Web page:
Fill her up! I’ll have a litre of data, please

 

Funny how two seemingly different events can spark a thought…

  1. The freefall price in recent weeks of a barrel of brent crude (oil) – now under US$50 for those interested
  2. Rosie Baker, Editor of AdNews’s reference to ‘data is the new oil’ and the use of analytics for audience attendance at the Australian Open that started this week

It got me thinking, I’m sure I’ve heard that one before! In fact, if you type “data is the new oil” into Google you get about 566,000,000 results in 0.42 seconds. Now that’s gushing data!

Hers, is the latest of recent utterances of the term, which seems to be the ‘new’ (old) buzz phrase in marketing circles…but it is far from new and was in fact first attributed as far back as 2006 (or that’s as early as I can find reference to it).  So, data and big data have been living with us in one oily guise or another for nearly a decade. But the technological evolutions are only now truly bringing its promise to bear.

History would have us believe that John D Rockefeller pretty much found oil everywhere he looked, and increasingly, by comparison, we now find data wherever we look (especially in Marketing Trade Titles!), it is literally everywhere. To a degree it has overwhelmed many, but over the past few years increasing bandwidth, cloud storage, map reducing techniques and cluster processing has meant that we can start to tame the flow, transport and store that data.

The future of data continues to be an explosion in the utility of that very data, which via increased refining of the core product turns it into ever more sophisticated and useful forms, and in doing so, unlocks greater value for clients and agencies alike (and ultimately end consumers if it makes their product choices more relevant, maybe).

Now let’s stretch the analogy as far as we can:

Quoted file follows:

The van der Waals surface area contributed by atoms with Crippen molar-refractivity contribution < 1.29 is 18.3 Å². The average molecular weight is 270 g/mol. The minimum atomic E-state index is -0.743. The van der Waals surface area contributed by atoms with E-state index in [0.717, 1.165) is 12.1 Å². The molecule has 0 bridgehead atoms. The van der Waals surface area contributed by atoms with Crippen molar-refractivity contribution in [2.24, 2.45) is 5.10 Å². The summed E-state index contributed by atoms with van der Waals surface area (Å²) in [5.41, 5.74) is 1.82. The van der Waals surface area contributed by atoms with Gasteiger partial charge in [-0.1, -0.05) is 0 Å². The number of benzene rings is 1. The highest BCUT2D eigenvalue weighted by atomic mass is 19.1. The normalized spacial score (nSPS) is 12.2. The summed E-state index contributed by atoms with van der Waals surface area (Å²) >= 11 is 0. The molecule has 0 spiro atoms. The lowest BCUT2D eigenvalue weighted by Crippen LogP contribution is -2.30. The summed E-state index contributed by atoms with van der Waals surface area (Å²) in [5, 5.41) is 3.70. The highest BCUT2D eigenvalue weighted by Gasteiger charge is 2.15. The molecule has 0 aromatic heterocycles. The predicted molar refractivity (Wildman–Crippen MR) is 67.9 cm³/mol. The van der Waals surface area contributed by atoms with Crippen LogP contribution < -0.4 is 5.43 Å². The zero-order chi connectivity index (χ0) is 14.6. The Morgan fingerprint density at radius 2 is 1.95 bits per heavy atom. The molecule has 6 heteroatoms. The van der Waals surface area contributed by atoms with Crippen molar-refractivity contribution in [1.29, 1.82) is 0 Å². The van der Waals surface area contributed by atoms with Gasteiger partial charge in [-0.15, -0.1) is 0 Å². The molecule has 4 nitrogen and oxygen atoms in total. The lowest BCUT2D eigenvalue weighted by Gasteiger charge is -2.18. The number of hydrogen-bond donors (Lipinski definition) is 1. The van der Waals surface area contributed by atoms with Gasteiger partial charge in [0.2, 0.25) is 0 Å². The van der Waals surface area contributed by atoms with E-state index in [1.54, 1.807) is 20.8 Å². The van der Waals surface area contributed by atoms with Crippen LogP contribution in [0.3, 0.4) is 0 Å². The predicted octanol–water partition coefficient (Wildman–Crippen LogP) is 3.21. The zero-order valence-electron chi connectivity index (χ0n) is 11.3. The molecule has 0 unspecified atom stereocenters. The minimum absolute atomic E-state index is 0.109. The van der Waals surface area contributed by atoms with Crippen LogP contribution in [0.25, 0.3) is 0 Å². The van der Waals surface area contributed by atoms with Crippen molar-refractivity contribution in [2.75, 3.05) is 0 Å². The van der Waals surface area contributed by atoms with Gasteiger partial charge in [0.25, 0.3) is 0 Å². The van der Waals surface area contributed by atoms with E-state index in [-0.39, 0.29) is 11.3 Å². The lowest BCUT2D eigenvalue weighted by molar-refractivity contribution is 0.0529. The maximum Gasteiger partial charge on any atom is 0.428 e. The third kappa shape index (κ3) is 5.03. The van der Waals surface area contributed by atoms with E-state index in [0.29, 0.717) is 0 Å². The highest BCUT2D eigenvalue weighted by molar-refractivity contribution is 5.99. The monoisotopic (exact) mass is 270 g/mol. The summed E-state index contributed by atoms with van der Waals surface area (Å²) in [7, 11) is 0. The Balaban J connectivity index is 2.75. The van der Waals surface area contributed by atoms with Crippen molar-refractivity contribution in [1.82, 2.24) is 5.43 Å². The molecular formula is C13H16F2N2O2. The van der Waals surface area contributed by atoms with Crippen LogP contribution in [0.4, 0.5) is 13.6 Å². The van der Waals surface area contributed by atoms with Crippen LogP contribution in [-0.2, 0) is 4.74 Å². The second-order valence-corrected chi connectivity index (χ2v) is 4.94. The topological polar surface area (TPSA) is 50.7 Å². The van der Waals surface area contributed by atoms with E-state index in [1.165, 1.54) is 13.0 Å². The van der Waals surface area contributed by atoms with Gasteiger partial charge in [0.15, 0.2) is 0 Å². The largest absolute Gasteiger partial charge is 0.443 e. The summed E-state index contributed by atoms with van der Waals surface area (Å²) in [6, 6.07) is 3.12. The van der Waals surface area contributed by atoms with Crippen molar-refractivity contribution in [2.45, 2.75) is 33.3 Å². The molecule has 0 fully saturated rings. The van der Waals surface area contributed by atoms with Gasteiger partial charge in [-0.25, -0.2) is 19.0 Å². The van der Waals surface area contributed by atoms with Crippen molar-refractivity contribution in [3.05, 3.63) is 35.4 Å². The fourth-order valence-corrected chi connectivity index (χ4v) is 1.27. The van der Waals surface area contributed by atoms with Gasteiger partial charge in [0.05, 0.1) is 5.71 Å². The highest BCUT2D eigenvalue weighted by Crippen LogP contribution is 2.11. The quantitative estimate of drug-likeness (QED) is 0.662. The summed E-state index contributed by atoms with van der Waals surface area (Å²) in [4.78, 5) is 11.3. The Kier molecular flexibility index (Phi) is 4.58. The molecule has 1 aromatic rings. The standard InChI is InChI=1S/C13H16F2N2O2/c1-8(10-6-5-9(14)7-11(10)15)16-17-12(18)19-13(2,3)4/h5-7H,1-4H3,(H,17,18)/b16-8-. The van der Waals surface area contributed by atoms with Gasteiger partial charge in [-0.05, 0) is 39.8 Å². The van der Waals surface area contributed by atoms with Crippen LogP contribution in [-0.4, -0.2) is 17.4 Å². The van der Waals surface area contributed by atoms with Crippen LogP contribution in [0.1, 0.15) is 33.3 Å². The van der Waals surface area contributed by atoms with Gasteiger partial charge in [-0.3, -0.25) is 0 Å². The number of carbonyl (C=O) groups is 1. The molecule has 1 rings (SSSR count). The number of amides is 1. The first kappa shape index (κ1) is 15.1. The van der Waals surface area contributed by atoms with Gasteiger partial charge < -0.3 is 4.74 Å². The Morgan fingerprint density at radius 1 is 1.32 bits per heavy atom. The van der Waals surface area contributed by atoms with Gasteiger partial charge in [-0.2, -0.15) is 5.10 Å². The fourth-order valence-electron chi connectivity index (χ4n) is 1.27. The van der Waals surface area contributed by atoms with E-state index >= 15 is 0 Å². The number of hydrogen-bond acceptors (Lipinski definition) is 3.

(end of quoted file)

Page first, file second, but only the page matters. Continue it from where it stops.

Data as a lubricant is all about making an existing machine run more smoothly and efficiently.  Simple as that!  It was the first thing that oil was used for 120 years ago. Whereas now, sales data, econometric modelling, dashboards and reporting suites all allow us to make better, more efficient decisions to generate greater value with the resources available. This is the world we have historically inhabited, but things are moving on and data is no longer a small part of the system, it is becoming the fuel on which the system itself is built.

Data as fuel: The Internet is an invention at least as important as the internal combustion engine. An incredibly complex eco-system is being built to connect data gatherers, agencies, advertiser decision engines, exchanges, yield management systems and publishers.  We are now building ever more advanced engines to process this data.

Some of the emerging models utilising behavioural and contextual data are akin to a ‘turbo charger’ utilising data from one group who actually buy products to create inferred groups based on behaviour to then target other ‘lookie-likeys’.  A huge amount of effort has gone in to this area and whilst currently the industry are implementing this thinking largely in the online display space, this model will come to TV (see the work that MCN are doing with Quantium unveiled over the last couple of months), initially replacing low quality DR with more relevance and context. In a few years’ time, we will see TV ads with the same underlying message, but delivered in a wide variety of contexts created according to an optimised algorithm – and bought programmatically. It is already happening in pockets in OOH.